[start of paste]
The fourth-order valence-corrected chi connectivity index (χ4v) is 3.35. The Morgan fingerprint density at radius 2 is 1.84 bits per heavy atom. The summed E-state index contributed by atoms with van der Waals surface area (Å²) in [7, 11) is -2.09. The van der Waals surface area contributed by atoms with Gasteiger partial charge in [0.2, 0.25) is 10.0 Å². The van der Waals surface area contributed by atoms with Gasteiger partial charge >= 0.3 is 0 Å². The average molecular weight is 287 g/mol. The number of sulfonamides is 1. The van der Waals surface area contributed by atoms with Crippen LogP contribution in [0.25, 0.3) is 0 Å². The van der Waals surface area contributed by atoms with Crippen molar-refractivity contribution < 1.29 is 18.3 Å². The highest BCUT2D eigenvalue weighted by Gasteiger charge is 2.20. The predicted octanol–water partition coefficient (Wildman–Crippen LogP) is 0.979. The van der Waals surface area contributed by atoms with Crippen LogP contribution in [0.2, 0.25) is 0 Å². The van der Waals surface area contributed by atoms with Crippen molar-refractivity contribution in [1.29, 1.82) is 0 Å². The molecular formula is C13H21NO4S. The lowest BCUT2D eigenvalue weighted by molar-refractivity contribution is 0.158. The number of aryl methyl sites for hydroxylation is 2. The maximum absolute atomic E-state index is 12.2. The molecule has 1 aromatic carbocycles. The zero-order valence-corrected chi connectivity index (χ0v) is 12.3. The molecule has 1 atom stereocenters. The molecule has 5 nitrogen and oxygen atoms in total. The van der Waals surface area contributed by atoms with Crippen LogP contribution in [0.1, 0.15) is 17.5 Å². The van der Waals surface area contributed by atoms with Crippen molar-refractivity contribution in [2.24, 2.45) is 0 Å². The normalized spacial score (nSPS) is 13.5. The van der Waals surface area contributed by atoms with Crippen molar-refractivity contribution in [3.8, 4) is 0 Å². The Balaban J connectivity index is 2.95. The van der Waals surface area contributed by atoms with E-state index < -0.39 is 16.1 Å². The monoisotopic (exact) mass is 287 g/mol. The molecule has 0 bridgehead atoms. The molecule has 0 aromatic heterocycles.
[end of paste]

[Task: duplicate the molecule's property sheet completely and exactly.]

The fourth-order valence-corrected chi connectivity index (χ4v) is 3.35. The Morgan fingerprint density at radius 2 is 1.84 bits per heavy atom. The summed E-state index contributed by atoms with van der Waals surface area (Å²) in [7, 11) is -2.09. The van der Waals surface area contributed by atoms with Gasteiger partial charge in [0.2, 0.25) is 10.0 Å². The van der Waals surface area contributed by atoms with Gasteiger partial charge >= 0.3 is 0 Å². The average molecular weight is 287 g/mol. The number of sulfonamides is 1. The van der Waals surface area contributed by atoms with Crippen LogP contribution in [0.25, 0.3) is 0 Å². The van der Waals surface area contributed by atoms with Crippen molar-refractivity contribution < 1.29 is 18.3 Å². The highest BCUT2D eigenvalue weighted by Gasteiger charge is 2.20. The predicted octanol–water partition coefficient (Wildman–Crippen LogP) is 0.979. The van der Waals surface area contributed by atoms with Crippen LogP contribution in [0.2, 0.25) is 0 Å². The van der Waals surface area contributed by atoms with Crippen molar-refractivity contribution in [1.29, 1.82) is 0 Å². The molecular formula is C13H21NO4S. The lowest BCUT2D eigenvalue weighted by molar-refractivity contribution is 0.158. The number of aryl methyl sites for hydroxylation is 2. The maximum absolute atomic E-state index is 12.2. The molecule has 1 aromatic carbocycles. The zero-order valence-corrected chi connectivity index (χ0v) is 12.3. The molecule has 1 atom stereocenters. The molecule has 5 nitrogen and oxygen atoms in total. The van der Waals surface area contributed by atoms with Crippen LogP contribution in [0.1, 0.15) is 17.5 Å². The van der Waals surface area contributed by atoms with Crippen molar-refractivity contribution in [2.24, 2.45) is 0 Å². The normalized spacial score (nSPS) is 13.5. The van der Waals surface area contributed by atoms with Crippen molar-refractivity contribution in [3.8, 4) is 0 Å². The Balaban J connectivity index is 2.95. The van der Waals surface area contributed by atoms with E-state index < -0.39 is 16.1 Å². The monoisotopic (exact) mass is 287 g/mol. The molecule has 0 bridgehead atoms. The molecule has 0 aromatic heterocycles.